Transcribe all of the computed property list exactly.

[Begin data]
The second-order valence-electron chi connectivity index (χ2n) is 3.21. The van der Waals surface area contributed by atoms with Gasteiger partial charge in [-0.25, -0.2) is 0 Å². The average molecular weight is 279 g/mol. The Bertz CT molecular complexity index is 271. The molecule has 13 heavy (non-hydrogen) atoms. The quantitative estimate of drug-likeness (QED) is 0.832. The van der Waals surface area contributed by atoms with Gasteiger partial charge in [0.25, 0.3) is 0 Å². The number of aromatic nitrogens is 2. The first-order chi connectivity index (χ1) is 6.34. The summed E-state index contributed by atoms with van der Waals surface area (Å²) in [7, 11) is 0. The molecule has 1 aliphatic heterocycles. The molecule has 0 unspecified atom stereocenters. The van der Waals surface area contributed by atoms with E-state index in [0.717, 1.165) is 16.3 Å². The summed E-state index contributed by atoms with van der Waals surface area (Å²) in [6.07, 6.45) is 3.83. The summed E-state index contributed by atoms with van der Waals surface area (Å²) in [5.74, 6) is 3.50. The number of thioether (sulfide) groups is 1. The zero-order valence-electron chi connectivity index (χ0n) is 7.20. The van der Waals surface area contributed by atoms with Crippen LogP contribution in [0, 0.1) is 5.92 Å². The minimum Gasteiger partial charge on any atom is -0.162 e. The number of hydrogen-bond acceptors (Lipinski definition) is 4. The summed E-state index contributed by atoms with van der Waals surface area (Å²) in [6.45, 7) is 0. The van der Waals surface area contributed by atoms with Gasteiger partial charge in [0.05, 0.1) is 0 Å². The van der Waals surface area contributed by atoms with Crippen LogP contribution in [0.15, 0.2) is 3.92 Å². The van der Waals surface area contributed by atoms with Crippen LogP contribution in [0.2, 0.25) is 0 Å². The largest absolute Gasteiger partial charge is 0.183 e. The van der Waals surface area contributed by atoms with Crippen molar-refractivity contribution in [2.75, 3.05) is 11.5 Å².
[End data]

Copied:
The second-order valence-electron chi connectivity index (χ2n) is 3.21. The van der Waals surface area contributed by atoms with Gasteiger partial charge in [-0.25, -0.2) is 0 Å². The average molecular weight is 279 g/mol. The Bertz CT molecular complexity index is 271. The molecule has 13 heavy (non-hydrogen) atoms. The quantitative estimate of drug-likeness (QED) is 0.832. The van der Waals surface area contributed by atoms with Gasteiger partial charge in [0.25, 0.3) is 0 Å². The number of aromatic nitrogens is 2. The first-order chi connectivity index (χ1) is 6.34. The summed E-state index contributed by atoms with van der Waals surface area (Å²) in [7, 11) is 0. The molecule has 1 aliphatic heterocycles. The molecule has 0 unspecified atom stereocenters. The van der Waals surface area contributed by atoms with E-state index in [0.717, 1.165) is 16.3 Å². The summed E-state index contributed by atoms with van der Waals surface area (Å²) in [6.07, 6.45) is 3.83. The summed E-state index contributed by atoms with van der Waals surface area (Å²) in [5.74, 6) is 3.50. The number of thioether (sulfide) groups is 1. The zero-order valence-electron chi connectivity index (χ0n) is 7.20. The van der Waals surface area contributed by atoms with Crippen LogP contribution in [0, 0.1) is 5.92 Å². The minimum Gasteiger partial charge on any atom is -0.162 e. The number of hydrogen-bond acceptors (Lipinski definition) is 4. The summed E-state index contributed by atoms with van der Waals surface area (Å²) in [6.45, 7) is 0. The van der Waals surface area contributed by atoms with Gasteiger partial charge in [0.05, 0.1) is 0 Å². The van der Waals surface area contributed by atoms with Crippen LogP contribution in [0.15, 0.2) is 3.92 Å². The van der Waals surface area contributed by atoms with Crippen LogP contribution in [0.2, 0.25) is 0 Å². The largest absolute Gasteiger partial charge is 0.183 e. The van der Waals surface area contributed by atoms with Crippen molar-refractivity contribution in [2.75, 3.05) is 11.5 Å².